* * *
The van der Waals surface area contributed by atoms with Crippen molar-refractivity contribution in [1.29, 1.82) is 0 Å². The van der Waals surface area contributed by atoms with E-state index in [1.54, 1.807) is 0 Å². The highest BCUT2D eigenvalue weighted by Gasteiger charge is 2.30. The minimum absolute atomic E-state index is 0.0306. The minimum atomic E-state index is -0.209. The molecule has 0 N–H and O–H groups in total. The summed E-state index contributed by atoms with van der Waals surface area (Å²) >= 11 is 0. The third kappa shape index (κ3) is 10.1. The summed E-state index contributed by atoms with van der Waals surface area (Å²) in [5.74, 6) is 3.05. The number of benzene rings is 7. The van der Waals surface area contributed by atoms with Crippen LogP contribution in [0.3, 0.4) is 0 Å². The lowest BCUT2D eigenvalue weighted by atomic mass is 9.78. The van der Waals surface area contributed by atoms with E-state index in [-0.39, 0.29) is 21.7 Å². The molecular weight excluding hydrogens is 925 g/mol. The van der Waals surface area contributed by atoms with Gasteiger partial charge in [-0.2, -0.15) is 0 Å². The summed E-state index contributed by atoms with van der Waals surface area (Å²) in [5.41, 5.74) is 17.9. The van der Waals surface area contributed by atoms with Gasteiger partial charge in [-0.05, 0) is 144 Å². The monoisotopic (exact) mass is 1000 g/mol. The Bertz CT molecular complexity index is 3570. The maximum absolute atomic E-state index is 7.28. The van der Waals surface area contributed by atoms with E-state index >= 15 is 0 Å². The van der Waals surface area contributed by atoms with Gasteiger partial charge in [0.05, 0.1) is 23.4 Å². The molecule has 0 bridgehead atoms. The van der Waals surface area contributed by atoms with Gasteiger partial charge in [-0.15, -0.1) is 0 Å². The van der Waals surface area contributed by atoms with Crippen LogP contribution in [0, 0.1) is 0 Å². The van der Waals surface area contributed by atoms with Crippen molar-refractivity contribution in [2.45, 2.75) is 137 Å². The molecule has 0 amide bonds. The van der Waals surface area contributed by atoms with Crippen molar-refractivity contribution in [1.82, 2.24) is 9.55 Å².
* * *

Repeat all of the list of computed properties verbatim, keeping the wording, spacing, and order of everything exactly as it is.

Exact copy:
The van der Waals surface area contributed by atoms with Crippen molar-refractivity contribution in [1.29, 1.82) is 0 Å². The van der Waals surface area contributed by atoms with E-state index in [1.54, 1.807) is 0 Å². The highest BCUT2D eigenvalue weighted by Gasteiger charge is 2.30. The minimum absolute atomic E-state index is 0.0306. The minimum atomic E-state index is -0.209. The molecule has 0 N–H and O–H groups in total. The summed E-state index contributed by atoms with van der Waals surface area (Å²) >= 11 is 0. The third kappa shape index (κ3) is 10.1. The summed E-state index contributed by atoms with van der Waals surface area (Å²) in [5.74, 6) is 3.05. The number of benzene rings is 7. The van der Waals surface area contributed by atoms with Crippen LogP contribution in [0.3, 0.4) is 0 Å². The lowest BCUT2D eigenvalue weighted by atomic mass is 9.78. The van der Waals surface area contributed by atoms with E-state index in [-0.39, 0.29) is 21.7 Å². The molecular weight excluding hydrogens is 925 g/mol. The van der Waals surface area contributed by atoms with Gasteiger partial charge in [-0.2, -0.15) is 0 Å². The summed E-state index contributed by atoms with van der Waals surface area (Å²) in [5.41, 5.74) is 17.9. The van der Waals surface area contributed by atoms with Gasteiger partial charge in [-0.05, 0) is 144 Å². The monoisotopic (exact) mass is 1000 g/mol. The Bertz CT molecular complexity index is 3570. The maximum absolute atomic E-state index is 7.28. The van der Waals surface area contributed by atoms with E-state index >= 15 is 0 Å². The van der Waals surface area contributed by atoms with Gasteiger partial charge in [0.05, 0.1) is 23.4 Å². The molecule has 0 bridgehead atoms. The van der Waals surface area contributed by atoms with Gasteiger partial charge in [-0.15, -0.1) is 0 Å². The van der Waals surface area contributed by atoms with Crippen LogP contribution in [0, 0.1) is 0 Å². The van der Waals surface area contributed by atoms with Crippen molar-refractivity contribution in [2.45, 2.75) is 137 Å². The molecule has 0 amide bonds. The van der Waals surface area contributed by atoms with Crippen molar-refractivity contribution in [1.82, 2.24) is 9.55 Å².